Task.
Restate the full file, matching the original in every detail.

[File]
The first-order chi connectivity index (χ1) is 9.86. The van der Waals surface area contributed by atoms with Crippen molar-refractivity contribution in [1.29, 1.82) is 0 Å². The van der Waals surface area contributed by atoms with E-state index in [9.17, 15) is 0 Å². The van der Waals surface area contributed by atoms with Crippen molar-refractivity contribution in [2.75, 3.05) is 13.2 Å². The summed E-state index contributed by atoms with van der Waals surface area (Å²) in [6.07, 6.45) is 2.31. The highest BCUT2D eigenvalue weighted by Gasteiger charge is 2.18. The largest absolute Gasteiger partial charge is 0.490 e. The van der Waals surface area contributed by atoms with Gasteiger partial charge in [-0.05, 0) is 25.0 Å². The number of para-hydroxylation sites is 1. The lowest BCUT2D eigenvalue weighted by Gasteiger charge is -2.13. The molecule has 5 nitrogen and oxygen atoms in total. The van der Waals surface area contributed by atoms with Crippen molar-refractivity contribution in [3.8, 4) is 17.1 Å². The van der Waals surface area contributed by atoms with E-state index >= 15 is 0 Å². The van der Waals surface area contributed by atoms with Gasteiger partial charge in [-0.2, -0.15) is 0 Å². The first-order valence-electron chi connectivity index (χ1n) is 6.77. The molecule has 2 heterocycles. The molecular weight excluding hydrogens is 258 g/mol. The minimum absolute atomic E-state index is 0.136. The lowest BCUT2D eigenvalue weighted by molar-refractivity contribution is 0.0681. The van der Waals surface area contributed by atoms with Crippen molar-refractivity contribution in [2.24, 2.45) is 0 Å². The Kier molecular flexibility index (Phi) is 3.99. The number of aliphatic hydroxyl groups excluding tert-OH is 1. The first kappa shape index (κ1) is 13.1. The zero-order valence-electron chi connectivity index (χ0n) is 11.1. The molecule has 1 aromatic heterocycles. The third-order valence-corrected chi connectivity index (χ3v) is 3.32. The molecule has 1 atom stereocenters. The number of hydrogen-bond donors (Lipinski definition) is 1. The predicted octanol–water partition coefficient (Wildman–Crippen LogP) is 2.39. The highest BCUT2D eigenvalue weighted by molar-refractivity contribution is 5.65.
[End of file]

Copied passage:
The first-order chi connectivity index (χ1) is 9.86. The van der Waals surface area contributed by atoms with Crippen molar-refractivity contribution in [1.29, 1.82) is 0 Å². The van der Waals surface area contributed by atoms with E-state index in [9.17, 15) is 0 Å². The van der Waals surface area contributed by atoms with Crippen molar-refractivity contribution in [2.75, 3.05) is 13.2 Å². The summed E-state index contributed by atoms with van der Waals surface area (Å²) in [6.07, 6.45) is 2.31. The highest BCUT2D eigenvalue weighted by Gasteiger charge is 2.18. The largest absolute Gasteiger partial charge is 0.490 e. The van der Waals surface area contributed by atoms with Gasteiger partial charge in [-0.05, 0) is 25.0 Å². The number of para-hydroxylation sites is 1. The lowest BCUT2D eigenvalue weighted by Gasteiger charge is -2.13. The molecule has 5 nitrogen and oxygen atoms in total. The van der Waals surface area contributed by atoms with Crippen molar-refractivity contribution in [3.8, 4) is 17.1 Å². The van der Waals surface area contributed by atoms with E-state index >= 15 is 0 Å². The van der Waals surface area contributed by atoms with Gasteiger partial charge in [-0.2, -0.15) is 0 Å². The first-order valence-electron chi connectivity index (χ1n) is 6.77. The molecule has 2 heterocycles. The molecular weight excluding hydrogens is 258 g/mol. The minimum absolute atomic E-state index is 0.136. The lowest BCUT2D eigenvalue weighted by molar-refractivity contribution is 0.0681. The van der Waals surface area contributed by atoms with Crippen molar-refractivity contribution in [2.24, 2.45) is 0 Å². The Kier molecular flexibility index (Phi) is 3.99. The number of aliphatic hydroxyl groups excluding tert-OH is 1. The first kappa shape index (κ1) is 13.1. The zero-order valence-electron chi connectivity index (χ0n) is 11.1. The molecule has 1 aromatic heterocycles. The third-order valence-corrected chi connectivity index (χ3v) is 3.32. The molecule has 1 atom stereocenters. The number of hydrogen-bond donors (Lipinski definition) is 1. The predicted octanol–water partition coefficient (Wildman–Crippen LogP) is 2.39. The highest BCUT2D eigenvalue weighted by molar-refractivity contribution is 5.65.